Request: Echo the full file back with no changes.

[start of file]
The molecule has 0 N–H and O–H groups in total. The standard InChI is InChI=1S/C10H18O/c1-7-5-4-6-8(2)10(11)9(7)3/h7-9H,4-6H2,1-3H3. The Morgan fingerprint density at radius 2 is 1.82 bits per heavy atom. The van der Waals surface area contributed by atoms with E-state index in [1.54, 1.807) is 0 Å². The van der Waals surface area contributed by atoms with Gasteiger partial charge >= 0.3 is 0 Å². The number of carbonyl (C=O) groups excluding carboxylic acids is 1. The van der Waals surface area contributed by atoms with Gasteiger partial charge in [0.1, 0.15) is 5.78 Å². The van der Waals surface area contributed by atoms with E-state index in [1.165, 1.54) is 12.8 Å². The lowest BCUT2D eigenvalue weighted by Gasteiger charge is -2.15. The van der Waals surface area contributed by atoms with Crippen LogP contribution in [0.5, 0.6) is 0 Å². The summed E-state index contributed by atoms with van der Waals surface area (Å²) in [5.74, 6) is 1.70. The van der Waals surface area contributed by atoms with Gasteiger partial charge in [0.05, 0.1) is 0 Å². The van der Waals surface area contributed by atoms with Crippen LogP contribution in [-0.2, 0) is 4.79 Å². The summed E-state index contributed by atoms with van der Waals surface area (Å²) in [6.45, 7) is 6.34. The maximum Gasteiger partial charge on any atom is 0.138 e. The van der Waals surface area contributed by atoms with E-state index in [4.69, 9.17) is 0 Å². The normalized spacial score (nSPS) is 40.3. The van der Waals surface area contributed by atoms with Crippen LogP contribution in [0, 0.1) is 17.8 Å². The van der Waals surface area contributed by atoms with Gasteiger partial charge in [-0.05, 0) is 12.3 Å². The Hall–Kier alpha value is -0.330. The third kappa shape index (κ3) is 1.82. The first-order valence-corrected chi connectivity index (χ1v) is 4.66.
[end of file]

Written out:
The molecule has 0 N–H and O–H groups in total. The standard InChI is InChI=1S/C10H18O/c1-7-5-4-6-8(2)10(11)9(7)3/h7-9H,4-6H2,1-3H3. The Morgan fingerprint density at radius 2 is 1.82 bits per heavy atom. The van der Waals surface area contributed by atoms with E-state index in [1.54, 1.807) is 0 Å². The van der Waals surface area contributed by atoms with Gasteiger partial charge >= 0.3 is 0 Å². The number of carbonyl (C=O) groups excluding carboxylic acids is 1. The van der Waals surface area contributed by atoms with Gasteiger partial charge in [0.1, 0.15) is 5.78 Å². The van der Waals surface area contributed by atoms with E-state index in [1.165, 1.54) is 12.8 Å². The lowest BCUT2D eigenvalue weighted by Gasteiger charge is -2.15. The van der Waals surface area contributed by atoms with Crippen LogP contribution in [0.5, 0.6) is 0 Å². The summed E-state index contributed by atoms with van der Waals surface area (Å²) in [5.74, 6) is 1.70. The van der Waals surface area contributed by atoms with Gasteiger partial charge in [0.05, 0.1) is 0 Å². The van der Waals surface area contributed by atoms with Crippen LogP contribution in [-0.2, 0) is 4.79 Å². The summed E-state index contributed by atoms with van der Waals surface area (Å²) in [6.45, 7) is 6.34. The maximum Gasteiger partial charge on any atom is 0.138 e. The van der Waals surface area contributed by atoms with E-state index in [4.69, 9.17) is 0 Å². The normalized spacial score (nSPS) is 40.3. The van der Waals surface area contributed by atoms with Crippen LogP contribution in [0, 0.1) is 17.8 Å². The van der Waals surface area contributed by atoms with Gasteiger partial charge in [-0.05, 0) is 12.3 Å². The Hall–Kier alpha value is -0.330. The third kappa shape index (κ3) is 1.82. The first-order valence-corrected chi connectivity index (χ1v) is 4.66.